Consent Between Communities and Consent Between People

by Tasha Peters

Tomorrow is December 6th, the National Day of Remembrance and Action on Violence Against Women in commemoration of the Polytechnique Massacre where 14 women were killed due to their gender. Today is December 5th, a day that gender-based and sexual violence is committed against real people. Yesterday was December 4th, and people experienced sexual violence then too, because every day this is an issue.

I am writing from the UN negotiations on climate change – a real issue with real implications for real communities. However, that issue is integrally linked with seemingly separate parts of people’s lives and experiences. At UN climate negotiations gender-based violence is extremely relevant. In every space and every community gender-based and sexual violence are extremely relevant. A woman’s experience is never less important than the “real work” going on. Until we are willing to address all of these issues with care, dedication, and humility, none of them will be solved.

Climate change is an issue that is mostly caused from excessive resource extraction, generally in areas inhabited by Indigenous, racialised, or low income people. Not only that, communities often do not consent to development that causes climate change which is often forced upon them by a small group of people who use their power to profit off the destruction. Not only is extraction and development going on without consent, the people most affected by climate change are not the same people who are causing it and it is not their fault.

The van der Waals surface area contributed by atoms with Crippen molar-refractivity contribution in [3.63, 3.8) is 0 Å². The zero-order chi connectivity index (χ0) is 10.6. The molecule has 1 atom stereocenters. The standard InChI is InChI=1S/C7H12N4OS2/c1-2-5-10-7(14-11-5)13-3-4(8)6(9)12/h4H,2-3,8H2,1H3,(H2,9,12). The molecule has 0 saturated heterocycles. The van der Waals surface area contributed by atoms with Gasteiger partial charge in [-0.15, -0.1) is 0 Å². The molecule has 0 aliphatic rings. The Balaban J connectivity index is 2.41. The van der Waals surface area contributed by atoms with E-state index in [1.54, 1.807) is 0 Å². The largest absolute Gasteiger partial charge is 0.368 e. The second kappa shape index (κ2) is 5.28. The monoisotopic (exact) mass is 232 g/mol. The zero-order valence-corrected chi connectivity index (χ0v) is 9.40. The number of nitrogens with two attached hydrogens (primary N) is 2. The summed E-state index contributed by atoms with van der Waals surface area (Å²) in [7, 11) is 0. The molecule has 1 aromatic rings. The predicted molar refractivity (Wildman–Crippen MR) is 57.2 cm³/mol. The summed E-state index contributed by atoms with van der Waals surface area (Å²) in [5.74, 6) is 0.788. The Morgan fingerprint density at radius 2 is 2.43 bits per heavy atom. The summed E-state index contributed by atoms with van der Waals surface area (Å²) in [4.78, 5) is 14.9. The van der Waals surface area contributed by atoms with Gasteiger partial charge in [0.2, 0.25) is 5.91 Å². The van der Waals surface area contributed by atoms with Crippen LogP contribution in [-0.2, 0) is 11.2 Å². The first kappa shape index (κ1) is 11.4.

The root social causes of human-induced climate change are abuses of power and lack of consent from those most affected. Therefore, when we are working on environmental issues, issues of consent and abusing power, which are at the heart of gender-based and sexual violence as well, are “real” issues. As long as anyone feels unsafe, violated, hurt, distracted, abused, or empty, we can’t create the so-called just and sustainable world we strive to. Someone cannot be doing “great work” for the climate movement while they are abusing power and ignoring consent in their personal relations.

Just as consent is important between people, it is important between communities. This needs to be talked about, and this is why I flew half way around the world to the climate talks; but just as importantly, gender-based and sexual violence happen and need to be talked about – not only after an incident has been reported. In every way, consent is sexy. Otherwise, what is the point of this future we are fighting for anyways?

To anyone out there who has survived anything – your experience is real, it is not your fault, and there is no “real work” that can trump that.


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